Virginia Governor Ralph Northam has called for his state investigators to examine the recent traffic stop where a black soldier was stopped by police for a poorly viewable temporary license plate. The officer who pulled the soldier over ended up striking and spraying the soldier in the face for what appeared to be no provocation. The offending officer has since been fired and the soldier has filed a $1 million lawsuit against the city. The black soldier was not charged with a crime and was released.

A young black man was confronted for walking while black in his own neighborhood. A viral video captured the moment United States soldier Jonathan Pentland approached the unnamed young black man and started yelling at him about him being in the wrong neighborhood. Penland ended up pushing the young man. The physical attack was caught on camera and Penland ended up being charged with assault and battery. The day after the assault black protestors gathered in front of Penland’s home calling for him to come out. He did not come out.

In Georgia a fatal confrontation between Matthew Zoak Williams and police ended up with the young black man being shot and killed. The police say he lunged at them with a knife, and they have recovered a weapon and it is on video. The family says witnesses say Williams had no knife and was running for is life. The police say a body cam supports their claims. Request for the video were denied saying it’s not available.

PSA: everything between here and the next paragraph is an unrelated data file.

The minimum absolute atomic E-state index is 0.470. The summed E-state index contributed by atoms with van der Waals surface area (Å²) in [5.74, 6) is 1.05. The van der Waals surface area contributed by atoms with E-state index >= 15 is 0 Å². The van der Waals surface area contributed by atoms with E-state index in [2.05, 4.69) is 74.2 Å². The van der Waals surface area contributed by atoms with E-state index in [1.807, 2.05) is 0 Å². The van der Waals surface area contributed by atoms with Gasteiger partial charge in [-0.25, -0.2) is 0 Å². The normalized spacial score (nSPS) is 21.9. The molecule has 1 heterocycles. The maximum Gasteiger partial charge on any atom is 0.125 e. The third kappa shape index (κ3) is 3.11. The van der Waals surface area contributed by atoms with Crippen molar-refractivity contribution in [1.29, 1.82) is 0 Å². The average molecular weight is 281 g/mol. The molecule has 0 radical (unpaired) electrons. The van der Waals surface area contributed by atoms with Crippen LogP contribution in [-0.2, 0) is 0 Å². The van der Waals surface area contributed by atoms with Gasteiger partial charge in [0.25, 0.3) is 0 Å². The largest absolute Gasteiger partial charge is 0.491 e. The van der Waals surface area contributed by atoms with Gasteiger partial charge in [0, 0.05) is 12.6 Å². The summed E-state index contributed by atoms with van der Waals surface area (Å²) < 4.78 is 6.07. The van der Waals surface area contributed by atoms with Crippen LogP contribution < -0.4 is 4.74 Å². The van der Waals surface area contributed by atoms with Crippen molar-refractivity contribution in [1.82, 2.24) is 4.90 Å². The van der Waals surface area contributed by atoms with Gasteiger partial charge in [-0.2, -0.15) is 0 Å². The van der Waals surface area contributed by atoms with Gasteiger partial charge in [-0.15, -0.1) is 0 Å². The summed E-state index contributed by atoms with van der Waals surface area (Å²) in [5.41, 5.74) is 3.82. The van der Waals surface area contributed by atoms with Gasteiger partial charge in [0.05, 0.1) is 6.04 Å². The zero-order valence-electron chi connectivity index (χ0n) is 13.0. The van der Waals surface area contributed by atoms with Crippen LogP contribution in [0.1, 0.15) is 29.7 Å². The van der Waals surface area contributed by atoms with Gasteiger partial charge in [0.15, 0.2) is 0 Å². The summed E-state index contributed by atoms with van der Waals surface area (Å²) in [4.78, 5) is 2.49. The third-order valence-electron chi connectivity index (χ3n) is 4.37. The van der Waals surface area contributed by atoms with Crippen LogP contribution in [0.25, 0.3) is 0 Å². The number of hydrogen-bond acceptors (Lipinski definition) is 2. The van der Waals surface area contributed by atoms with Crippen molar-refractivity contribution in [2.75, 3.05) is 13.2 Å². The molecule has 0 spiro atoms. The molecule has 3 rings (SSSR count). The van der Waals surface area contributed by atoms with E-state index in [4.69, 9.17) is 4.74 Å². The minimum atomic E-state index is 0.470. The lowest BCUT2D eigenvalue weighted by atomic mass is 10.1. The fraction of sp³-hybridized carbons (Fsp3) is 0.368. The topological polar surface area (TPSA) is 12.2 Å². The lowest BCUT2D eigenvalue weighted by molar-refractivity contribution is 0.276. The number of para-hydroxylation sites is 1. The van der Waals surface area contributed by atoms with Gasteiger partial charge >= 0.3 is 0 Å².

Just released video disputes police claims that 13-year-old Adam Toledo had a gun and in fact held his hands in the air before he was shot dead by Chicago policemen. Protests are planned amid calls for calm in Chicago as a nation wrestles with police violence towards citizens.

The public and lawmakers have short memories, and the passion for reform has waned since George Floyd died under the knee of Derek Chauvin. The hundreds of other abuses at the hands of police have been met with mixed reactions. Police reform is sporadic throughout America and in Oklahoma it is non-existent. In the meantime, there is evidence that even in Oklahoma prosecutors will avail themselves of what laws there are to hold peacemakers accountable.

Bill To Allow Running Over Protestors Reaches Governor’s Desk

A bill designed to protect drivers who hit and even kill protestors who gather on state roads has reached the governor’s desk in what can only be described as one of the most disturbing and embarrassing proposed laws passed by Oklahoma lawmakers. And that is saying a lot.

Opposition is fierce to Oklahoma Governor Kevin Stitt signing the bill that on its face appears to be unconstitutional on free speech and rights to assemble arguments. With all the problems this state has, draconian and barbaric laws are passed with speed while laws protecting people of color from abuses are ignored. Hope Stitt vetoes this law. Stitt’s number is 405 521-2342.